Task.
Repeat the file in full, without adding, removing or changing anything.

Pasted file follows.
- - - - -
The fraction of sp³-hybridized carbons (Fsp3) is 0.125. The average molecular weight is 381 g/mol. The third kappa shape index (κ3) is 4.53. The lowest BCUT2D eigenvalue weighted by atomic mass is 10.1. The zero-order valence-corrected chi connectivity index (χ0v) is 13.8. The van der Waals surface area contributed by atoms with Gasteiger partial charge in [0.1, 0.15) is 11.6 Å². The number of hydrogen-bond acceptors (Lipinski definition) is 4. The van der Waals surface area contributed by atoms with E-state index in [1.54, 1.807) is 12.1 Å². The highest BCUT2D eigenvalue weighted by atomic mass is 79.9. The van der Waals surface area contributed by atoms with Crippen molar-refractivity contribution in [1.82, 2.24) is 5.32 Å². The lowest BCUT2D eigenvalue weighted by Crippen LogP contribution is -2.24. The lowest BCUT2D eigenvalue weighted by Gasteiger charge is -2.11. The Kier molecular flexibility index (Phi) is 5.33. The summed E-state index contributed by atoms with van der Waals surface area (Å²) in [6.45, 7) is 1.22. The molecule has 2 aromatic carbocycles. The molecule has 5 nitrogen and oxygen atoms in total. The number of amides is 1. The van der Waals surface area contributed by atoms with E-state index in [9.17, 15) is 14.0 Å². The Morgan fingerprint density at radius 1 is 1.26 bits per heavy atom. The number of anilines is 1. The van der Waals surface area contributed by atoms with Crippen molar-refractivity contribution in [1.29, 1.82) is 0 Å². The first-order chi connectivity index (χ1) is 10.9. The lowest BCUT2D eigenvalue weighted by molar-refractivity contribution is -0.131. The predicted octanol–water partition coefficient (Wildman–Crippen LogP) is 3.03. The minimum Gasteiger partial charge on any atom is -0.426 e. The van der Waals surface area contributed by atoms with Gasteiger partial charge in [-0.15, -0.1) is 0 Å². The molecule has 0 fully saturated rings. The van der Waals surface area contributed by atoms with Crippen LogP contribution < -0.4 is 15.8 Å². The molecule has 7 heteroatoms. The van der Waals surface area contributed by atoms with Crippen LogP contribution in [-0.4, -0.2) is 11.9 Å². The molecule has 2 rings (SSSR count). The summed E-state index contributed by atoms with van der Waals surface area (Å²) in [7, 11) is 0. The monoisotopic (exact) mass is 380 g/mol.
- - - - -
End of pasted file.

The fraction of sp³-hybridized carbons (Fsp3) is 0.125. The average molecular weight is 381 g/mol. The third kappa shape index (κ3) is 4.53. The lowest BCUT2D eigenvalue weighted by atomic mass is 10.1. The zero-order valence-corrected chi connectivity index (χ0v) is 13.8. The van der Waals surface area contributed by atoms with Gasteiger partial charge in [0.1, 0.15) is 11.6 Å². The number of hydrogen-bond acceptors (Lipinski definition) is 4. The van der Waals surface area contributed by atoms with E-state index in [1.54, 1.807) is 12.1 Å². The highest BCUT2D eigenvalue weighted by atomic mass is 79.9. The van der Waals surface area contributed by atoms with Crippen molar-refractivity contribution in [1.82, 2.24) is 5.32 Å². The lowest BCUT2D eigenvalue weighted by Crippen LogP contribution is -2.24. The lowest BCUT2D eigenvalue weighted by Gasteiger charge is -2.11. The Kier molecular flexibility index (Phi) is 5.33. The summed E-state index contributed by atoms with van der Waals surface area (Å²) in [6.45, 7) is 1.22. The molecule has 2 aromatic carbocycles. The molecule has 5 nitrogen and oxygen atoms in total. The number of amides is 1. The van der Waals surface area contributed by atoms with E-state index in [9.17, 15) is 14.0 Å². The Morgan fingerprint density at radius 1 is 1.26 bits per heavy atom. The number of anilines is 1. The van der Waals surface area contributed by atoms with Crippen molar-refractivity contribution in [1.29, 1.82) is 0 Å². The first-order chi connectivity index (χ1) is 10.9. The lowest BCUT2D eigenvalue weighted by molar-refractivity contribution is -0.131. The predicted octanol–water partition coefficient (Wildman–Crippen LogP) is 3.03. The minimum Gasteiger partial charge on any atom is -0.426 e. The van der Waals surface area contributed by atoms with Gasteiger partial charge in [-0.15, -0.1) is 0 Å². The molecule has 0 fully saturated rings. The van der Waals surface area contributed by atoms with Crippen LogP contribution < -0.4 is 15.8 Å². The molecule has 7 heteroatoms. The van der Waals surface area contributed by atoms with Crippen LogP contribution in [-0.4, -0.2) is 11.9 Å². The molecule has 2 rings (SSSR count). The summed E-state index contributed by atoms with van der Waals surface area (Å²) in [7, 11) is 0. The monoisotopic (exact) mass is 380 g/mol.